You cannot travel far into the world of HBD thinking without seeing the moniker NAM. This is a shorthand way of saying non-Asian Minority. What makes Asians so special that they need their own description?
Even though there are no Asians in my library, this non-Asian non-Minority blogger investigates.
The reason to separate out Asians from other minority groups is that their performance tends to be so different. While Blacks and Hispanics tend to fall behind Whites in education and employment, Asians tend to equal or surpass them. Whereas Blacks and Hispanics tend to partake in more crime and delinquency than Whites, Asians tend to be more law abiding. In short, they cast doubt on the minority-status causes bad outcomes.
Unlike Jews, Asians are a visible minority. There is no guessing (“hmmm, is that name Polish or Jewish?”) whether they are non-majority or not. Their visible outsider, not-one-of-us, difference should make them easy targets for the discrimination that holds other outsider groups back. The only problem is, that there is no problem; Asians perform well at school and college, tend to find employment, have higher than average incomes, and have fewer problems with law enforcement. It seems that, in the United States at least, minority status itself does not necessarily lead to bad outcomes.
While most “polite” discourse tends to lump all non-White groups into the catch-all “minority” classification, HBD discussions recognize the mirror-image outcomes between Asian and non-Asian, and thus the “non-Asian” prefix to mark out this atypical minority group.
Of course, Asian is a broad, and imprecise, category but is generally assumed to include: Chinese. Japanese, Korean, and some (less than intuitively, perhaps) Indians. I am not sure if that list is correct or complete, I know that NAM might not include all of those who might qualify as Asian (i.e., from the Orient) and may include some that do not.
[I am sure readers will correct me]
Academic Yellow Peril
An interesting related issue is, complaints of Asian students crowding out White ones because Asians score higher on tests such as SAT or ACT. The result is that Asians receive college places above their proportional share of the population. Such complaints bring forth cries of a double standard. After all, the complaints go, Whites rail against affirmative action, so why should they complain when the system promotes better students.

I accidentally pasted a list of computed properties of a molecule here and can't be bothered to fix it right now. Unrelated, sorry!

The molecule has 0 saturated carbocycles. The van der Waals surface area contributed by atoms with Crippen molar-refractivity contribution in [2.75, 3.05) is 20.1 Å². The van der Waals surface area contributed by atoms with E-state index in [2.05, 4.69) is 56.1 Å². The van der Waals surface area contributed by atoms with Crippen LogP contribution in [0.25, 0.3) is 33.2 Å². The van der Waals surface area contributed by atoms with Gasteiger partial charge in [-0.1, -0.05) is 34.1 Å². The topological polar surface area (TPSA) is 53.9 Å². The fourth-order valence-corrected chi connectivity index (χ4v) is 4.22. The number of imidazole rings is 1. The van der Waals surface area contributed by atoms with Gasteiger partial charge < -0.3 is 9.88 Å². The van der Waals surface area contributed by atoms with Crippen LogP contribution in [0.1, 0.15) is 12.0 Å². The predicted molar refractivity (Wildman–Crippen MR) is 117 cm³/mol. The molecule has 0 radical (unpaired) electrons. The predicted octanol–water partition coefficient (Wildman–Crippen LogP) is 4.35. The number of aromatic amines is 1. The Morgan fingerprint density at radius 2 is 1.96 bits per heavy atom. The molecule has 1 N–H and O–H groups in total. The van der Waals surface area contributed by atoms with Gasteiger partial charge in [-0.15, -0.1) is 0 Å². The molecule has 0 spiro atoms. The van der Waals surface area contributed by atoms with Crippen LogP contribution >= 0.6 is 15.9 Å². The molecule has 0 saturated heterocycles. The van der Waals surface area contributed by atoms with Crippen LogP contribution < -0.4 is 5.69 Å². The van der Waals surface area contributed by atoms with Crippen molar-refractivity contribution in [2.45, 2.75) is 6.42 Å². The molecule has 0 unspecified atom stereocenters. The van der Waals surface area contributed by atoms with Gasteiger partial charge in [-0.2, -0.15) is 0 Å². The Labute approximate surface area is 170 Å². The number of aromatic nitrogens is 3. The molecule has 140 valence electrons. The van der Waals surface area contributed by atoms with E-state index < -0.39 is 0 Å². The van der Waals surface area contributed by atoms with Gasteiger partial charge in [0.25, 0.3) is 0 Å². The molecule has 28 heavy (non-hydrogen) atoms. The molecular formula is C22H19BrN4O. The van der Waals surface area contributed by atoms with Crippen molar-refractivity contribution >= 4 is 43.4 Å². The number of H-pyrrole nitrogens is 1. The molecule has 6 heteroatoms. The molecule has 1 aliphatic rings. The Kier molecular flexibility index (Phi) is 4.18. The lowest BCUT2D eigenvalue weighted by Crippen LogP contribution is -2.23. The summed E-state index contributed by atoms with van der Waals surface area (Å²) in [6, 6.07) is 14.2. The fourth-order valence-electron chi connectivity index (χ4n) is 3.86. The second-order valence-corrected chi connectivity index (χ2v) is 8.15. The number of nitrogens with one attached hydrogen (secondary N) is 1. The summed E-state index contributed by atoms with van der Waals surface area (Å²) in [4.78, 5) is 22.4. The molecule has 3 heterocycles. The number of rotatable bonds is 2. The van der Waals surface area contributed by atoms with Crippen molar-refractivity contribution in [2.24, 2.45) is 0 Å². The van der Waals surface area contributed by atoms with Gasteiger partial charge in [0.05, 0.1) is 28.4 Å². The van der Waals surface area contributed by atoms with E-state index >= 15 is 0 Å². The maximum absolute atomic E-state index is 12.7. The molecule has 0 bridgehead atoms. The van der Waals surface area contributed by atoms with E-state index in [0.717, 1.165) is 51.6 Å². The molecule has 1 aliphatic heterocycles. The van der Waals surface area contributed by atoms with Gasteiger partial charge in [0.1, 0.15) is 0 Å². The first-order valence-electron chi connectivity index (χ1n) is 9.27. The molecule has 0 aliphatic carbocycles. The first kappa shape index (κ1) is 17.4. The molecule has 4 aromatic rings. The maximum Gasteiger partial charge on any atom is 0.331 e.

While mostly a who-whom question (college places are a zero sum game), there is a reasonable and logical answer too. Success at college (and many other endeavors) requires some minimum talent or intelligence, after this there are returns to talent or brains. However, those above-threshold gains are much lower than the return to meeting the baseline. Higher test scores do not guarantee better college performance; they merely describe the likelihood of a student completing the course.
Many White students who lose out to Asians are probably fully capable of completing the course. The argument against affirmative action is, that by lowering admission requirements for certain groups, they admit those who have little chance of completing the course in reasonable time or without unreasonable assistance. The slightly higher (I do not believe Asians out score Whites by huge margins) Asian scores do not necessarily mean better graduates, but affirmative action does exclude many capable students so as to admit those with a lower chance of graduating (I believe affirmative action scores are considerably lower).
In any case, the who-whom version is perfectly sensible and does not need the bulwark of a logical explanation; college places are a limited and valuable resource, so “irrational” arguments make sense – it is always better to be the who not the whom.